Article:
Sri Lanka President Flies To Captured Rebel Headquarters
Thursday, 16 April 2009

Sri Lanka's president made a symbolic visit on Thursday to the town the Tamil Tigers had declared their capital, while an offensive to finish off the separatist rebels resumed after a two-day truce.

Sri Lanka's military has the Liberation Tigers of Tamil Eelam (LTTE) encircled in a 17 square km strip of northeastern coastline, along with tens of thousands of civilians they have forced to stay with them.

President Mahinda Rajapaksa flew in and out of the northern town of Kilinochchi, where he met with troops and military commanders who are now housed in the former LTTE Peace Secretariat -- where the Tigers used to host visiting diplomats.

"He went and visited troops and returned," military spokesman Brigadier Udaya Nanayakkara said.

The LTTE had established Kilinochchi as the capital of the separate state it has fought to create for Sri Lanka's Tamils since the war kicked off in 1983. Troops captured it on January 2, after four months of heavy fighting.

It was the first visit by a head of state to the former Tiger-held area in nearly 30 years, Nanayakkara said.

Meanwhile, soldiers killed at least 13 Tigers after resuming combat operations outside an army-declared no-fire zone, which is the only piece of land the LTTE still holds, the military said.

In what has been an increasingly common occurrence as fighting has neared the no-fire zone, the military said six of those were killed by snipers, a defence ministry statement said.

Pro-rebel web site www.TamilNet.com said the military had deployed "maximum firepower" via jets and Mi-24 attack helicopters that were hitting earthen dams the Tigers have built for defences.

"The civilian zone has turned into a war zone by the indiscriminate barrage and firing by the (Sri Lankan army)," TamilNet said. The military denies indiscriminate attacks.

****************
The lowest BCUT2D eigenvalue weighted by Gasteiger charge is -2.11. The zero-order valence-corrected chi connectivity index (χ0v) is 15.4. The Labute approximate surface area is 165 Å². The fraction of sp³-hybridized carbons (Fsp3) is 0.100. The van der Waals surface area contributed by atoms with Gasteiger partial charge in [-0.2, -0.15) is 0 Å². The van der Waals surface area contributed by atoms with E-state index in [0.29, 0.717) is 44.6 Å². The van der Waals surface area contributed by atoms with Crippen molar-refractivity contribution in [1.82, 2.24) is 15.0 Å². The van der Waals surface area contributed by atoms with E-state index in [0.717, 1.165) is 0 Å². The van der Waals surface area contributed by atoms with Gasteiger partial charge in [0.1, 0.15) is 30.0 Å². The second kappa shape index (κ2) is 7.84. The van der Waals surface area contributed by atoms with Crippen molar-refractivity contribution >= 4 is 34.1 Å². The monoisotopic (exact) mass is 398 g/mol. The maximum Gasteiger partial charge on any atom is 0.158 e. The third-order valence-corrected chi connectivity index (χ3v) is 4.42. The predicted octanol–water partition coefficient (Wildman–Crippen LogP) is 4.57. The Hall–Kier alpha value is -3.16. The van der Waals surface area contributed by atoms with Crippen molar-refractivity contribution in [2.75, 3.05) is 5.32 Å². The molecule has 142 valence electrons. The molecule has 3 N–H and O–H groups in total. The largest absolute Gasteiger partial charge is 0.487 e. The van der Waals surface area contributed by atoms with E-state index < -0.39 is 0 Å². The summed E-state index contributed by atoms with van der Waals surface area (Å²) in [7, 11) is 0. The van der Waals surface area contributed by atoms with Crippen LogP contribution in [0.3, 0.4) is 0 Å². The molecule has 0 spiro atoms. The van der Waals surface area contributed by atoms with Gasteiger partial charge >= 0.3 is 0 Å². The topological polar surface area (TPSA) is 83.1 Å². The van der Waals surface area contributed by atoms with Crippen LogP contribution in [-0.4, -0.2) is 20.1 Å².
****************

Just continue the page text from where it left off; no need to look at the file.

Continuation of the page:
The military has been silent on how it plans to free the civilians without putting them in the crossfire, but diplomats and analysts say the strategy appears to be to pressure the Tigers until they can no longer control the people.

High civilian casualties could draw criticism from foreign countries at a time when Sri Lanka needs international financial support.

Sri Lanka's $40 million economy is under strain with falling export prices and demand, the costly war, and the rupee currency under pressure.

Colombo is negotiating a $1.9 billion International Monetary Fund loan but it is yet to be seen whether that and the billions in post-war development aid it will need will be used as a diplomatic lever regarding the conduct of the war.

President Rajapaksa had declared a 48-hour fighting pause over the Tamil and Sinhala New Year period on Monday and Tuesday, and urged the Tigers to surrender and free the thousands of people they are holding there.

The government rejected international calls to extend it, and says the fact the Tigers have used earlier truces to rearm is proof of their disingenuousness in calling for another one now that defeat is almost at hand.

Diplomats have negotiated in vain to persuade the Tigers to free the people. The LTTE insists people are staying by choice, despite the fact more than 65,000 have fled since January.

Source: bdnews24.com

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